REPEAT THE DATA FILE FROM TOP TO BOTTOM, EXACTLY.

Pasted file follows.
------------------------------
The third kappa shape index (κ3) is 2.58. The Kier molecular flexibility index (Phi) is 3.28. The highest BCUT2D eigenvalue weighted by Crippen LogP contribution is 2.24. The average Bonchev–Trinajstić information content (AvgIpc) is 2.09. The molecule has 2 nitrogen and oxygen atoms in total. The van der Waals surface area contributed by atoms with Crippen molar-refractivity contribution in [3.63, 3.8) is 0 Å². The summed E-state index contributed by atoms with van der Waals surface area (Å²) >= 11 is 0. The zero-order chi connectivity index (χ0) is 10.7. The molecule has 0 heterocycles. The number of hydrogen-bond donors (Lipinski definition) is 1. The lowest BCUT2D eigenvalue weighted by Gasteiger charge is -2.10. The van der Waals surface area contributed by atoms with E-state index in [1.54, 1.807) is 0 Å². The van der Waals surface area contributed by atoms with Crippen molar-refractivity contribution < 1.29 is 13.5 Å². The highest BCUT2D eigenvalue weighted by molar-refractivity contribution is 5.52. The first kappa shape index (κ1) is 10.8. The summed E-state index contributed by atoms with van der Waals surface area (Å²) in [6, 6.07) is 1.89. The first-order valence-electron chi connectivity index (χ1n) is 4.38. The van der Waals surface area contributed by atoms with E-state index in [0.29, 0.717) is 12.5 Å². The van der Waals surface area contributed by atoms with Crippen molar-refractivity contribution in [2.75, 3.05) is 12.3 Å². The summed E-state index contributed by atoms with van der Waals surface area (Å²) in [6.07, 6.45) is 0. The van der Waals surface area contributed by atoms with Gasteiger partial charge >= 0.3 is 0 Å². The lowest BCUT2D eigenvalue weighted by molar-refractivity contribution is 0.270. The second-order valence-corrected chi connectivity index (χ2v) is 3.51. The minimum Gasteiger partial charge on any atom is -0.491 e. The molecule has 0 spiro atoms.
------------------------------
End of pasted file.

The third kappa shape index (κ3) is 2.58. The Kier molecular flexibility index (Phi) is 3.28. The highest BCUT2D eigenvalue weighted by Crippen LogP contribution is 2.24. The average Bonchev–Trinajstić information content (AvgIpc) is 2.09. The molecule has 2 nitrogen and oxygen atoms in total. The van der Waals surface area contributed by atoms with Crippen molar-refractivity contribution in [3.63, 3.8) is 0 Å². The summed E-state index contributed by atoms with van der Waals surface area (Å²) >= 11 is 0. The zero-order chi connectivity index (χ0) is 10.7. The molecule has 0 heterocycles. The number of hydrogen-bond donors (Lipinski definition) is 1. The lowest BCUT2D eigenvalue weighted by Gasteiger charge is -2.10. The van der Waals surface area contributed by atoms with E-state index in [1.54, 1.807) is 0 Å². The van der Waals surface area contributed by atoms with Crippen molar-refractivity contribution < 1.29 is 13.5 Å². The highest BCUT2D eigenvalue weighted by molar-refractivity contribution is 5.52. The first kappa shape index (κ1) is 10.8. The summed E-state index contributed by atoms with van der Waals surface area (Å²) in [6, 6.07) is 1.89. The first-order valence-electron chi connectivity index (χ1n) is 4.38. The van der Waals surface area contributed by atoms with E-state index in [0.29, 0.717) is 12.5 Å². The van der Waals surface area contributed by atoms with Crippen molar-refractivity contribution in [2.75, 3.05) is 12.3 Å². The summed E-state index contributed by atoms with van der Waals surface area (Å²) in [6.07, 6.45) is 0. The van der Waals surface area contributed by atoms with Gasteiger partial charge >= 0.3 is 0 Å². The lowest BCUT2D eigenvalue weighted by molar-refractivity contribution is 0.270. The second-order valence-corrected chi connectivity index (χ2v) is 3.51. The minimum Gasteiger partial charge on any atom is -0.491 e. The molecule has 0 spiro atoms.